Unemployment claims fell last week amid a tight labor market

New applications for US unemployment benefits fell slightly last week as employers kept their workers in a tight labor market.

The Labor Department said initial jobless claims, an agent for layoffs, fell to 180,000 last week from the revised level the previous week.

Unemployment claims have remained near historic lows since late 2021. The four-week average of claims, which moderates volatility, rose to 179,750 from a revised 177,500 in the previous week. The four-week average hit an all-time low this month, at 170,500.

Continuing Claims, a proxy for the total number of people receiving payments from state unemployment programs, fell to 1.4 million for the week ended April 16 from the previous week’s level. Continuing claims are reported with a difference of one week.

Other indications are that the US labor market has been on strong foundations.

Employers have added an average of 600,000 jobs a month over the past six months and the unemployment rate fell to 3.6% last month, roughly equaling the half-century low reached just before the pandemic.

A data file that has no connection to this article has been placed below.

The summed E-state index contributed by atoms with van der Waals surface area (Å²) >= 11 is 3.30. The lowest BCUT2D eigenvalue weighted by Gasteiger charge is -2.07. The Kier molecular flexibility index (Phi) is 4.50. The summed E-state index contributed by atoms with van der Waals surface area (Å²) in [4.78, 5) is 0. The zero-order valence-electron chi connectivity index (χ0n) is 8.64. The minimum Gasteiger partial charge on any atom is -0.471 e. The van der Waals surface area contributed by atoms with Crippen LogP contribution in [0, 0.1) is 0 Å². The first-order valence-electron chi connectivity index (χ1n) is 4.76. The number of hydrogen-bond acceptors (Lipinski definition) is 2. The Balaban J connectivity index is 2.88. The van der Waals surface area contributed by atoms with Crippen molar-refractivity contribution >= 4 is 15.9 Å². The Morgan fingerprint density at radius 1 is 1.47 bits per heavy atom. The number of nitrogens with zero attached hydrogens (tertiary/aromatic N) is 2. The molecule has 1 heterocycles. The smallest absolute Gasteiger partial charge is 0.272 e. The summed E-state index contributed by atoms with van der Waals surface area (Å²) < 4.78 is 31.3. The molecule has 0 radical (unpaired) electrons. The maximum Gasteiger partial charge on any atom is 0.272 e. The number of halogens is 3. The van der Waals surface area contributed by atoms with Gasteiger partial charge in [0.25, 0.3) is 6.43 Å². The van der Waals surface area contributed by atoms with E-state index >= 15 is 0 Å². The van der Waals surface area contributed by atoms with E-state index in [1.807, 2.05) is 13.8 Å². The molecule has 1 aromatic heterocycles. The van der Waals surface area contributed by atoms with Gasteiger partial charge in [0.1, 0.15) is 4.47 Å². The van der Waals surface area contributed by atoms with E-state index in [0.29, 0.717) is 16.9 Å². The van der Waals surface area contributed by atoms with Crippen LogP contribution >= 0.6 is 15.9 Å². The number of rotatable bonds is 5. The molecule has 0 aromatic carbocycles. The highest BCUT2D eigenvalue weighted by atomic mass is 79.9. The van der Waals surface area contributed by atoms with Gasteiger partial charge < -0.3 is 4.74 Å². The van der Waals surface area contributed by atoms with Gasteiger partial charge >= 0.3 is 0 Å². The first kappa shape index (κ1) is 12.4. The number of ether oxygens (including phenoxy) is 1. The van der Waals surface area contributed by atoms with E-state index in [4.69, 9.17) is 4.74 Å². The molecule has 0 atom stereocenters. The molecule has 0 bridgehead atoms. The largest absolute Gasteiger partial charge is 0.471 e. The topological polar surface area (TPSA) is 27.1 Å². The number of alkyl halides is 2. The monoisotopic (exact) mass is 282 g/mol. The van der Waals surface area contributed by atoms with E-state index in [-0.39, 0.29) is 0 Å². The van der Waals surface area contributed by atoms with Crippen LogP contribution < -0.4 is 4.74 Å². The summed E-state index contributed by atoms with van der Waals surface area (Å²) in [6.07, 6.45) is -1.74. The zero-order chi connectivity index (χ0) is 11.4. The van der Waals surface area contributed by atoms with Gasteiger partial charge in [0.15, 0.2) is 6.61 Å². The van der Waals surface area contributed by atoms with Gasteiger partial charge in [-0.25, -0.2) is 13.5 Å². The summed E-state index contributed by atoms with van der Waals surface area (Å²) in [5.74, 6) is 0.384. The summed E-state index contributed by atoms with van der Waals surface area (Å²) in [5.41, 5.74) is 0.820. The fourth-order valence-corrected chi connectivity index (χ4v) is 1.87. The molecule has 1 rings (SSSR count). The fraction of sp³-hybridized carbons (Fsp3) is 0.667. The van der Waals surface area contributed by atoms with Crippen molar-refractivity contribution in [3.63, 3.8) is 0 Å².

Some economists also described the labor market negatively. Federal Reserve Chairman Jerome Powell said the US labor market was “tight to an unhealthy level” at a press conference last month, referring to the difficulty for many employers to find workers.

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The labor force participation rate — the proportion of the population aged 15 to 64 working or looking for work — remained below pre-pandemic levels in March and there were nearly two vacancies per unemployed person at the start of the year, according to the Labor Department.

“The labor market right now is much tighter than it was before the pandemic,” said Karl Tannenbaum, chief economist at financial services firm Northern Trust..

Mr. Tannenbaum said the mismatch between available jobs and the skills workers have or where they live has contributed to the tight labor market.

“There is certainly evidence that a lot of the help that is needed does not match up well with the help that is available. Many of the people who are still not working come from relatively low-paying occupations,” Mr. Tannenbaum said. Before the pandemic, when the entertainment and restaurant industry came to a halt, I would have moved on.”

The tight labor market also led to higher wages. Average hourly wages for private sector workers rose 5.6% in March from the previous year, a much faster rate than it was before the pandemic, according to the Labor Department.

However, wage gains follow consumer price growth, which was 8.5% higher last month than a year ago.

“Although wages were already growing very quickly, in some sectors they need more growth in order to relieve some of the pressure on the labor market,” said Mr. Tannenbaum.

write to Brian Mina at bryan.mena@wsj.com

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It appeared in the April 29, 2022, print edition as “New Unemployment Claims Fall in Tight Market.”

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